November 26, 2022

The series focuses on four healthcare workers, in Zimbabwe, Pakistan, Brazil and Tunisia, and shows the impact that political decisions and corruption have had on their ability to provide services for patients under their care. It demonstrates how governments and international institutions have failed to prioritize and invest in quality public health systems, undermining frontline workers across the world.

A health care worker in Zimbabwe organizes a protest for higher wages. She is arrested. Her story explores how political corruption, global debt rules and lack of health funding have created untenable working conditions for her and her colleagues, at the expense of her patients. A nurse in Brazil, Graciete, is collecting worker testimonies to build a legal case against the Bolsonaro government for government complicity and corruption that has cost lives of the citizens. The story of Hassina, a Community Health Worker in Pakistan, explores the crucial role of Community Health Workers in the global health system, and the lack of recognition for their vital work. In Tunisia, Nawfel is a hospital administrator and union member working on planning for a strike to increase health employment and compensation for high hazard work.

PSI General Secretary Rosa Pavanelli said:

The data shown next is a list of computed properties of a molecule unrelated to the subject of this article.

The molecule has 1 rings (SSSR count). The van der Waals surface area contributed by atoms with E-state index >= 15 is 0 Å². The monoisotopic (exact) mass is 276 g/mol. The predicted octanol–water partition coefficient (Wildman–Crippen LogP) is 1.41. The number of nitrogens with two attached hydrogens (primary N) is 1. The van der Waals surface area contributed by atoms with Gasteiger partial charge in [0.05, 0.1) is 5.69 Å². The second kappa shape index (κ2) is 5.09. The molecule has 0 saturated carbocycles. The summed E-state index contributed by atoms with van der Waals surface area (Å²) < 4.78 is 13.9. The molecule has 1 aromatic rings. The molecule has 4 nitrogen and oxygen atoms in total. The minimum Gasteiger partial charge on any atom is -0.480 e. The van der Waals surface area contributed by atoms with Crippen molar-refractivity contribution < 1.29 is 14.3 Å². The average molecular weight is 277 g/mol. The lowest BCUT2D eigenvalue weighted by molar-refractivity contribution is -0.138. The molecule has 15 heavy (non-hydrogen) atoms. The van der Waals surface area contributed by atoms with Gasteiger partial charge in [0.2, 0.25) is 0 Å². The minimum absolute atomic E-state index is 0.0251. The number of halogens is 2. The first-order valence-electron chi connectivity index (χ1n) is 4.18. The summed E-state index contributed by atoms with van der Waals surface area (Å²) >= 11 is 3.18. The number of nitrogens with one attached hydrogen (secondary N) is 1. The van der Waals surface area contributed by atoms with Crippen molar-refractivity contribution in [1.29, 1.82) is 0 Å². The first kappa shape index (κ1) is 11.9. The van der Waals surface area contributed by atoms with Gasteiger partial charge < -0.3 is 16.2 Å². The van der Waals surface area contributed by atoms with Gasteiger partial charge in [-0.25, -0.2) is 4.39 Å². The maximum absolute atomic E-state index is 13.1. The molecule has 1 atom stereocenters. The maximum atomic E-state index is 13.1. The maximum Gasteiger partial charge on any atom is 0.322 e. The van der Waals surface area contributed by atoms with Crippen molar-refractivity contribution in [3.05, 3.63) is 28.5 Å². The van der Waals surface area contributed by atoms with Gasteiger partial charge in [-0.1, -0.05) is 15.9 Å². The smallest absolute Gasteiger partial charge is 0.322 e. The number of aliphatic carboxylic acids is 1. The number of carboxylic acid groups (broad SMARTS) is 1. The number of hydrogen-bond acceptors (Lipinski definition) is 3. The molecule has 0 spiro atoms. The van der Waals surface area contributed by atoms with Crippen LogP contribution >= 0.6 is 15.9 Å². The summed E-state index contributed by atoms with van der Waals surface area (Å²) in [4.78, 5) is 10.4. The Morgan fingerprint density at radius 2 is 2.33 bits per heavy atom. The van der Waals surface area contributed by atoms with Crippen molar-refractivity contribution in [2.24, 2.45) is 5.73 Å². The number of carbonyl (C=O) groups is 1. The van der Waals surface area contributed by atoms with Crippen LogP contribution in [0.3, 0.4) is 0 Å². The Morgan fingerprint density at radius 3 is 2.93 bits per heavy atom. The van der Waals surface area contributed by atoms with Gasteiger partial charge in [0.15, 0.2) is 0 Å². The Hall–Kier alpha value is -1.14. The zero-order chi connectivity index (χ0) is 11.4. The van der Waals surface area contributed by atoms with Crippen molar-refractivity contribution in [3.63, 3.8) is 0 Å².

“This series makes clear that the brutal conditions faced by frontline workers through this pandemic are the result of intentional choices made by politicians: to underfund our health services, understaff our hospitals and let our public services suffer so a few could profit. It’s time to listen to these health worker voices and choose a different path for the covid-19 recovery; one which puts people and public health over profits.

ABOUT PSI:

Public Services International (https://publicservices.international) is a Global Union Federation of more than 700 trade unions representing 30 million workers in 154 countries. They bring their voices to the UN, ILO, WHO and other regional and global organizations. They defend trade union and workers’ rights and fight for universal access to quality public services.

CONTACT: [email protected] | +33 7 88 38 91 40

SOURCE Public Services International

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